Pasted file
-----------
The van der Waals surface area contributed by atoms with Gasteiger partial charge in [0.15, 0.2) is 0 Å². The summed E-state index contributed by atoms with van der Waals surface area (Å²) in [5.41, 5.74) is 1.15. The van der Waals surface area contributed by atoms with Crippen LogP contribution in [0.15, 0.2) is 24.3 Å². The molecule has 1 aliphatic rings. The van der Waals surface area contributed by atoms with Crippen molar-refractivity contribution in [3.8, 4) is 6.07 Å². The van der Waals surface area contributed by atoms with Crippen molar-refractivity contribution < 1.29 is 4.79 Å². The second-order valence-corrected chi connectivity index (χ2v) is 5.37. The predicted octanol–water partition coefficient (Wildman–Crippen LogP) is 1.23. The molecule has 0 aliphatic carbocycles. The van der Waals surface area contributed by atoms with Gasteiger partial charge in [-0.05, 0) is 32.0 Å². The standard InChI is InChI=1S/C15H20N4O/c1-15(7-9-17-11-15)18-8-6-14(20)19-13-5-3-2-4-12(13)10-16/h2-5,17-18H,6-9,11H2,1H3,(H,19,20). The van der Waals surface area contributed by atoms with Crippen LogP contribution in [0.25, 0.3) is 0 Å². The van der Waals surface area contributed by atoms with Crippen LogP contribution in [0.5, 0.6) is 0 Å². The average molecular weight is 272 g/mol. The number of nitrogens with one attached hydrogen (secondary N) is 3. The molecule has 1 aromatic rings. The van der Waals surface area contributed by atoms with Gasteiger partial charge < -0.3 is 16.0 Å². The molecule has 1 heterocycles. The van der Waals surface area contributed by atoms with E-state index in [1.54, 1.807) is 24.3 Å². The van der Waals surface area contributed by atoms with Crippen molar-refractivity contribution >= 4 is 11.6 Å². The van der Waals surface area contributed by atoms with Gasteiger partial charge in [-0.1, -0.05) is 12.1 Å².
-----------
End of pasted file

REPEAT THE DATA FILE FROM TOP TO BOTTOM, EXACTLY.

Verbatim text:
The van der Waals surface area contributed by atoms with Gasteiger partial charge in [0.15, 0.2) is 0 Å². The summed E-state index contributed by atoms with van der Waals surface area (Å²) in [5.41, 5.74) is 1.15. The van der Waals surface area contributed by atoms with Crippen LogP contribution in [0.15, 0.2) is 24.3 Å². The molecule has 1 aliphatic rings. The van der Waals surface area contributed by atoms with Crippen molar-refractivity contribution in [3.8, 4) is 6.07 Å². The van der Waals surface area contributed by atoms with Crippen molar-refractivity contribution < 1.29 is 4.79 Å². The second-order valence-corrected chi connectivity index (χ2v) is 5.37. The predicted octanol–water partition coefficient (Wildman–Crippen LogP) is 1.23. The molecule has 0 aliphatic carbocycles. The van der Waals surface area contributed by atoms with Gasteiger partial charge in [-0.05, 0) is 32.0 Å². The standard InChI is InChI=1S/C15H20N4O/c1-15(7-9-17-11-15)18-8-6-14(20)19-13-5-3-2-4-12(13)10-16/h2-5,17-18H,6-9,11H2,1H3,(H,19,20). The van der Waals surface area contributed by atoms with Crippen LogP contribution in [0.25, 0.3) is 0 Å². The van der Waals surface area contributed by atoms with Crippen LogP contribution in [0.5, 0.6) is 0 Å². The average molecular weight is 272 g/mol. The number of nitrogens with one attached hydrogen (secondary N) is 3. The molecule has 1 aromatic rings. The van der Waals surface area contributed by atoms with Gasteiger partial charge < -0.3 is 16.0 Å². The molecule has 1 heterocycles. The van der Waals surface area contributed by atoms with E-state index in [1.54, 1.807) is 24.3 Å². The van der Waals surface area contributed by atoms with Crippen molar-refractivity contribution >= 4 is 11.6 Å². The van der Waals surface area contributed by atoms with Gasteiger partial charge in [-0.1, -0.05) is 12.1 Å².